My conclusion is that the ICT functions of public sector organisations are not self-contained units that can be considered as candidates for immediate sharing of services or for the introduction of a new governance arrangement. This is a project that should be carefully planned to ensure that Scotland has the best possible (and best-value) ICT provision into the future. Using the current financial crisis as a convenient excuse for a broad-sweep rationalisation with the dubious promise of savings would be selling snake-oil.
There is the suspicion, too, that such a move would be politically motivated, driven by the desire to privatise for profit rather than to improve service or best value.
While the principles of convergence and simplification make sense and we should plan in a more joined up fashion to achieve a better future picture, getting there is a complex and costly manouevre and is dependant on non-ICT drivers.
A summary of the Government’s plans and ambitions for the digital economy, published on 22 October 2010
See also: http://royhair.com/blog/2010/10/28/radical-scotland-report/
This paper is an independent analysis of the economic and social challenges facing Scotland’s public services, and how the radical reform of services through innovation could help to meet some of these challenges.
It argues that innovation – developing new approaches that are better at preventing and solving problems for and with citizens – is critical to making sustainable savings in public services and to ensuring a stronger, safer, healthier and more productive Scotland.
Laura Bunt and Michael Harris, with Ruth Puttick
See also: http://royhair.com/blog/2010/10/28/a-digital-ambition-for-scotland/
The strategy of portfolio consolidation based on disposal and renewal through new building investment is being severely tested in the current economic climate where disposal proceeds have receded along with cheap financing and revenue streams. Therefore strategy is now focussed on “squeezing the portfolio”, optimising what exists or cannot be exited, including subletting to the market, to outsourced suppliers or to charities, “mothballing” or de-servicing space (even demolition). There is also an increasing and irresistible movement within the public sector towards sharing space and resources through initiatives like Total Place.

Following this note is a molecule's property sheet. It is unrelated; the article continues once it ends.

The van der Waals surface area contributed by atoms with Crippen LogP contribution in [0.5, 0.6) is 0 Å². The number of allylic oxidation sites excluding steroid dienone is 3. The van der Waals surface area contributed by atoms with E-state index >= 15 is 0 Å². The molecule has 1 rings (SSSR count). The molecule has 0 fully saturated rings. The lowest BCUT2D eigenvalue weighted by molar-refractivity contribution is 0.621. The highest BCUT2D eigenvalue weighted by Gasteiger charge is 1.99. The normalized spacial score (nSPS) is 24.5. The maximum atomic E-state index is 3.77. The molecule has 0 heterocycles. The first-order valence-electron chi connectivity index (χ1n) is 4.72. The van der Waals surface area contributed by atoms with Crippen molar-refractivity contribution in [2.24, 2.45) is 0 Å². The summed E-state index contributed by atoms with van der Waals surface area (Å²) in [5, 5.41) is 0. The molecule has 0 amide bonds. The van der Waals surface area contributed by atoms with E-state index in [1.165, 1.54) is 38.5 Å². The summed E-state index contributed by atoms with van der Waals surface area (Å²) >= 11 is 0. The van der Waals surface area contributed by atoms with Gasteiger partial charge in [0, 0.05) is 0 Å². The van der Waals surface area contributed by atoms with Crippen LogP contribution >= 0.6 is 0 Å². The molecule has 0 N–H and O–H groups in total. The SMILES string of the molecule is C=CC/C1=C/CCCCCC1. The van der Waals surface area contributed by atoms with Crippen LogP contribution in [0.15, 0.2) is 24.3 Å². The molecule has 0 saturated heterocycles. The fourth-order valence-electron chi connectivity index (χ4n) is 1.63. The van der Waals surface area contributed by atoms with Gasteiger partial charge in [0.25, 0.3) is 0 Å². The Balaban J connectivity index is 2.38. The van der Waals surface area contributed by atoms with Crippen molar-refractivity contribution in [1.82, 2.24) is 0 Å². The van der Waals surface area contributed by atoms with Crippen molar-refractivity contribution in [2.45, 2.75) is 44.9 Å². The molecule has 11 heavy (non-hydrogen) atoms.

This just seems to be the same type of technology that we use for our remote access tokens. The only possible difference might be that they are combining it with wireless access dongles so people can access the network from their laptops anywhere.
It’s promoting a technology solution but the other HR / H&S issues etc have still to be addressed.
This video looks at how Hampshire County Council has worked with Juniper Networks to implement a secure remote access solution called Hanstnet Passport. The passport system has reduced the need for travel and substantially saved on office space by enabling staff to work from home and multiple office locations.
Click here to view the video on the localgov.tv site: http://www.localgov.tv/HampshireCC
Working with Juniper Networks has also enabled the council to safeguard sensitive data stored on shared networks thereby improving collaboration with external partners without compromising security.
As so often, Charles Dickens, in skewering the foibles of Victorian society, highlights something that is still pertinent in our own lives. In Hard Times, here’s what Dickens wrote about the regulation of factory owners: “They were ruined, when they were required to send labouring children to school; they were ruined, when inspectors were appointed to look into their works; they were ruined, when such inspectors considered it doubtful whether they were quite justified in chopping people up with their machinery; they were utterly undone, when it was hinted that perhaps they need not always make quite so much smoke.”
Read all of this post…
Salford City Council Future Search day
This isÂ Wakefield Worksmart video which was shown at theÂ Nomad Scotland Mobile & Flexible Working Conference in October.
Wakefield videoÂ Â NOTE: the music is atrocious!!
The video shows how Wakefield’s Worksmart programme looked at how the Council worked and allowed it to rationalise the number of buildings it utilises and how it transformed the way services are deliveredÂ NOTE: the music is atrocious!!Â
Free for non-commercial use